And it seems to fit here too: "...I kinda think it is the varying opinions, even the emotional ones, clashing with one another that provides the most effective shifts in those very same opinions. I, for one, learn lots when someone disagrees with me. My problem is not with opinion... but with any refusal to respect or even entertain an opposing opinion, which is what gossip and polemics amount to. I learn even more when someone respectfully disagrees with me."

All anyone has to do to forward the discussion here is state what they think, or even just what they think they think. The ensuing responses and reactions (strong, opinionated, hardnosed or whathaveyou) are exactly the things that are so valuable to the advancement of a dialogue. If there were no disagreement or argument, then it truly would be a sterile, hermetic and distasteful environment.

There is no hierarchy here. There are no power struggles. Anyone who doesn't comment out of fear is simply fearful, not oppressed.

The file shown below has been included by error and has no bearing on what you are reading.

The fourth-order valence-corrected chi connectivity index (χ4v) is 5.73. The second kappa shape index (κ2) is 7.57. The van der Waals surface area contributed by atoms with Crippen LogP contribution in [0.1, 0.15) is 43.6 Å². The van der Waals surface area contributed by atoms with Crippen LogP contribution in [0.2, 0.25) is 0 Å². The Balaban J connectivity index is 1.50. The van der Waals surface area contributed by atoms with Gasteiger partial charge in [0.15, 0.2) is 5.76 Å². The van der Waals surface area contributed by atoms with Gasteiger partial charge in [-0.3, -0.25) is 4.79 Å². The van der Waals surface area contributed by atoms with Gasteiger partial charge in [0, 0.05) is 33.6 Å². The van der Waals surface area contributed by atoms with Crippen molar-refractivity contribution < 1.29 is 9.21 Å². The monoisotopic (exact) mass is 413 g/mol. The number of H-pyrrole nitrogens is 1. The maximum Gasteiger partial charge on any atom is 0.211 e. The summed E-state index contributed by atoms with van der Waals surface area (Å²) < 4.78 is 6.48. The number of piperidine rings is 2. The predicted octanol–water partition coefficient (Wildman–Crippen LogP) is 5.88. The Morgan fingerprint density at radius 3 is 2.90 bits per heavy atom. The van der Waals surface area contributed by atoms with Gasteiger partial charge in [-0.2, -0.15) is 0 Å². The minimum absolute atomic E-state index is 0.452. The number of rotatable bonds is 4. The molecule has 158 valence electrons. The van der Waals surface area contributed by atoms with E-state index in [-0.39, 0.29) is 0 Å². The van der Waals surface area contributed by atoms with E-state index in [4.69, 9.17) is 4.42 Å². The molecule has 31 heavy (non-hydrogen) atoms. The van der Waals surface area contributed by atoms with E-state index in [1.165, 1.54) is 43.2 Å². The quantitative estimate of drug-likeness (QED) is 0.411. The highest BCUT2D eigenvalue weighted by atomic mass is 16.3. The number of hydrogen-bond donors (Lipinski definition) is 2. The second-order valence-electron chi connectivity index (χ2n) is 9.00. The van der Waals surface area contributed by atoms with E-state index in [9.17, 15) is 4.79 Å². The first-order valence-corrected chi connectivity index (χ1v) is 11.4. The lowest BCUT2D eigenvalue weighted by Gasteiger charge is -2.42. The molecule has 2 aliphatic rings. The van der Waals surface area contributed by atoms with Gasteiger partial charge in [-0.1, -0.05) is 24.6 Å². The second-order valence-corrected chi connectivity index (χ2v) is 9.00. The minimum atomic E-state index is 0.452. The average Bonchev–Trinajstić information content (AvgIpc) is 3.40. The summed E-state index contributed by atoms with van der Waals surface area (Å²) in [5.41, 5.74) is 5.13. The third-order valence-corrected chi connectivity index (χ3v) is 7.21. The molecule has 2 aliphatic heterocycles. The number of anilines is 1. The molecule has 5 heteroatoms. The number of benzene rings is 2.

March 9, 2006, 1:38 PM

#43 was in answer to KH, obviously.

George, my comment obviously sidesteps you because you comment and argue all the time.

When we engage in debate we argue the sides out and, depending on the context, someone "wins" sometimes. However, the point is not to win the debate but to have fun, make your points articulately and further (or qualify) your point under the pressure of opposition. This is common knowledge and procedure in schools and debating clubs etc. and I see nothing wrong with it.

Furthermore, lots of people have come on the blog for various reasons and do not engage in any debate but just talk over the topic or reply or give information and such like. Lots of people come on and have opinions which are not opposed or are mildly opposed. Some of us do not like what we perceive to be bad thinking, bad logic, bullshit and the like and we take exception to it. The fact that this very often results in the person who stated the opinion backing down or shutting up is not a matter of "winning" but a matter of demonstrating that the opinion or statement did not hold water. No one, no one at all, is restrained from replying to anything I say.

Now, this may very discourage comments. That is another matter. But, given the large readership Franklin apparently has, doesn't it seem odd that a great throng of art world mainstreamners have not poured in here to demonstrate once and for all that I (and the other "rigids") are full of shit?



March 9, 2006, 1:54 PM

OP ....given the large readership Franklin apparently has, doesn't it seem odd that a great throng of art world mainstreamners have not poured in here to demonstrate...